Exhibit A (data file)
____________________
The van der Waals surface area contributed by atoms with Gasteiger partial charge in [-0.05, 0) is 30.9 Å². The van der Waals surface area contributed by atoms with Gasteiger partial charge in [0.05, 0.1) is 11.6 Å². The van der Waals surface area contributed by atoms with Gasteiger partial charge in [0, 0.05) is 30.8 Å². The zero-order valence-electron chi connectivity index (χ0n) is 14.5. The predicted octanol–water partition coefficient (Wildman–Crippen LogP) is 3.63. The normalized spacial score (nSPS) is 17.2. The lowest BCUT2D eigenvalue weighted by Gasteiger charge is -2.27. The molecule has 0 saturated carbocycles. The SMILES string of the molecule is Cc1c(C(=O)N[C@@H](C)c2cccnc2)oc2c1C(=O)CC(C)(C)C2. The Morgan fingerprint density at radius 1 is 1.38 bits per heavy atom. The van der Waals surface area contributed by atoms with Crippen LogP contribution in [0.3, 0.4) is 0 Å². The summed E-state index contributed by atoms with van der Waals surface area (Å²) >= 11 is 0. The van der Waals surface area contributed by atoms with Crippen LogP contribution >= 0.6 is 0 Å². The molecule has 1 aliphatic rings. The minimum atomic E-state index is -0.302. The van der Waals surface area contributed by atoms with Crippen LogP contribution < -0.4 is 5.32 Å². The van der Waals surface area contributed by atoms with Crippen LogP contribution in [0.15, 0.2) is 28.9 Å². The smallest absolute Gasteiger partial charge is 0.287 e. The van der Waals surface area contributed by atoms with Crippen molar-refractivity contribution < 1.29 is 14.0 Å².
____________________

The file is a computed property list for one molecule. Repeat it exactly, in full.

The van der Waals surface area contributed by atoms with Gasteiger partial charge in [-0.05, 0) is 30.9 Å². The van der Waals surface area contributed by atoms with Gasteiger partial charge in [0.05, 0.1) is 11.6 Å². The van der Waals surface area contributed by atoms with Gasteiger partial charge in [0, 0.05) is 30.8 Å². The zero-order valence-electron chi connectivity index (χ0n) is 14.5. The predicted octanol–water partition coefficient (Wildman–Crippen LogP) is 3.63. The normalized spacial score (nSPS) is 17.2. The lowest BCUT2D eigenvalue weighted by Gasteiger charge is -2.27. The molecule has 0 saturated carbocycles. The SMILES string of the molecule is Cc1c(C(=O)N[C@@H](C)c2cccnc2)oc2c1C(=O)CC(C)(C)C2. The Morgan fingerprint density at radius 1 is 1.38 bits per heavy atom. The van der Waals surface area contributed by atoms with Crippen LogP contribution in [0.3, 0.4) is 0 Å². The summed E-state index contributed by atoms with van der Waals surface area (Å²) >= 11 is 0. The van der Waals surface area contributed by atoms with Crippen LogP contribution >= 0.6 is 0 Å². The molecule has 1 aliphatic rings. The minimum atomic E-state index is -0.302. The van der Waals surface area contributed by atoms with Crippen LogP contribution < -0.4 is 5.32 Å². The van der Waals surface area contributed by atoms with Crippen LogP contribution in [0.15, 0.2) is 28.9 Å². The smallest absolute Gasteiger partial charge is 0.287 e. The van der Waals surface area contributed by atoms with Crippen molar-refractivity contribution < 1.29 is 14.0 Å².